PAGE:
By Adam Atlas
Attorney at Law
Sooner or later every merchant level salesperson (MLS) will want to sign a merchant who is already procuring services from the MLS's processor. Some companies welcome this type of portfolio churn; others consider it a breach of the agent agreement.
Here are seven tips to help you know your rights and obligations relative to soliciting your processor's merchants.
Before you fully engage in the sales process, ask merchants who provides their bankcard processing. Merchants are often confused about who is handling their processing, but you should gather as much information as merchants are able (and willing) to share. Note that a large processor logo may appear on a merchant's POS device, but the merchant may have been signed by an ISO soliciting for that processor – perhaps even the ISO that pays you as an agent.
It might help to google the merchant, search local business directories and make phone calls to identify the merchant's payments industry relationships. Clarifying a merchant's status will help you adapt your sales pitch accordingly.
It behooves processors to know whether their agents are soliciting their merchant base. And when asked to do so, some processors will inform their agents if a given merchant is already doing business with them. Some will also provide information about whether the merchant was signed directly by them or through an ISO of theirs.
This information will help an MLS to decide if an account should be solicited and, if so, what kind of pitch might be best.
Suppose you are promoting the services of Acme Processor. A well-drafted nonsolicitation clause in your agent agreement will clarify whether you are allowed to re-sign a merchant who is already party to a merchant agreement with Acme Processor and its bank. However, many clauses are not well-drafted.
The main purpose of a nonsolicitation clause is to prevent agents from soliciting merchants in order to move them to another bank. But the clause (together with the rest of the agreement) may permit an agent to re-sign a merchant who is already processing with a given processor or bank.
Distinguish between what your nonsolicitation clause says about specific merchants you have referred to the processor, as well as the much larger group of all merchants procuring services from the processor. You may be allowed to re-sign merchants from the larger group, but perhaps not those you brought to the processor yourself.
Be careful not to breach a nonsolicitation clause in your agent agreement. Processors are especially sensitive when agents do this – and rightly so. Note that some processors have so much market share that they are legally prohibited from preventing their ISOs and MLSs from soliciting into their portfolios.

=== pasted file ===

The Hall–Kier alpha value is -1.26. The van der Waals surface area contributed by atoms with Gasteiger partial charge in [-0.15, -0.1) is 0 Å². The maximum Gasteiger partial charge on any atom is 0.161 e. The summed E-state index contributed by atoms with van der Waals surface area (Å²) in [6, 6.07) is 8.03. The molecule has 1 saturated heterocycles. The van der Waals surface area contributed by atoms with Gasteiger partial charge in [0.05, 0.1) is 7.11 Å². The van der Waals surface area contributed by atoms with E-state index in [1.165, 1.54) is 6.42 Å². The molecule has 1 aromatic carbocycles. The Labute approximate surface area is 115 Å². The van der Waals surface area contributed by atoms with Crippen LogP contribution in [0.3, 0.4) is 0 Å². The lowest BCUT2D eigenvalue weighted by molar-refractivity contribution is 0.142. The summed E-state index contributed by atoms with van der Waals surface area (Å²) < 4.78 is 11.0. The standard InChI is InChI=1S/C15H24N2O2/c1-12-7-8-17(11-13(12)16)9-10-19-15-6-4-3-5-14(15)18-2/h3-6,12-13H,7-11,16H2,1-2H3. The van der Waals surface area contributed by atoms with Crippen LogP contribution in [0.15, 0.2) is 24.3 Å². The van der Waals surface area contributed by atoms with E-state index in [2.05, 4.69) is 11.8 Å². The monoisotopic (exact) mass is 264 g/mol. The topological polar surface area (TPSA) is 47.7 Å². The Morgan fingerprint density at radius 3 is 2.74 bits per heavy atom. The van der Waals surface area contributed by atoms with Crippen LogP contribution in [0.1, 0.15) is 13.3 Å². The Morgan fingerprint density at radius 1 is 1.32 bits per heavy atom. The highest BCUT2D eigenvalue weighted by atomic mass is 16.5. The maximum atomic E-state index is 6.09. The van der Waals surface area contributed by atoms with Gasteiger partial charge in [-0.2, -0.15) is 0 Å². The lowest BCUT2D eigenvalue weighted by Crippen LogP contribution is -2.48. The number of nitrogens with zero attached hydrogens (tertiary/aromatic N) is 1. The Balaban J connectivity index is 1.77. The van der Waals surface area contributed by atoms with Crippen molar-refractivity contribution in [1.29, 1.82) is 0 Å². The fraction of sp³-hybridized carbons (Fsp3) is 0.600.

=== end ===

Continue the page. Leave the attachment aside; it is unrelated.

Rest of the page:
If your agent agreement permits you to re-sign merchants who are already with your processor, ask whether your processor is set up to process applications from its own merchants.
During that conversation, try to get a feel for the price range other MLSs work within when they compete with you for your merchants. It's helpful to know what other people have in their sales toolbox.
Some processors will inform MLSs when another agent attempts to re-sign one of their merchants. Suppose Agent Albert signed Joe's Pizza with Acme Processor a couple years ago. Then, along comes Agent Ben, who is also an agent for Acme. Agent Ben approaches Joe's Pizza and wants to re-sign the merchant with Acme. As part of this service, Acme will ask Agent Albert whether he is willing to let Agent Ben re-sign Joe's Pizza before Acme takes any action. Naturally, very few agents in Albert's shoes would permit the merchant to be re-signed.
Processors should all employ this common-sense service. It can reduce unnecessary attrition in MLS portfolios and build loyalty among agents working for the processors. Ask your processors and ISOs to offer it to you.
Some processors that allow their agents and ISOs to solicit merchants brought to them by other agents or ISOs will still require you to give those ISOs and MLSs a grace period – say 10 days – to save the account before you can move it elsewhere. If you have this duty, make sure to allow the beneficiary of the grace period the full 10 days, or whatever period applies, to have a good faith chance to save the account.
Some processors may permit specific agents to be shielded from a general policy allowing their agents to re-sign one another's merchants. When negotiating an MLS or ISO deal, ask whether the processor will provide you protection from its other agents seeking to re-sign your merchants. It's one thing to lose a merchant. It's another thing to lose a merchant to a colleague who represents the same processor as you.
Once you believe you know your rights regarding solicitation of merchants already working with your processor, meet with an MLS with whom you are friendly who also works for your processor. Discuss that individual's policy on the topic. Specific terms of the other agent's agreement and yours are very likely subject to confidentiality clauses. But you can ask the other agent if he or she can board merchants who are already boarded with your processor. Knowing another agent's position may be helpful in understanding your own.
Many ISOs and MLSs do not know whether they can re-sign merchants processing with their current processors. If you're in this camp, identifying your parameters in this regard can help you plan better business strategies and more effective methods of reducing attrition.
In publishing The Green Sheet, neither the author nor the publisher is engaged in rendering legal, accounting or other professional services. If you require legal advice or other expert assistance, seek the services of a competent professional. For further information on this article, email Adam Atlas, Attorney at Law, at email@example.com or call him at 514-842-0886.
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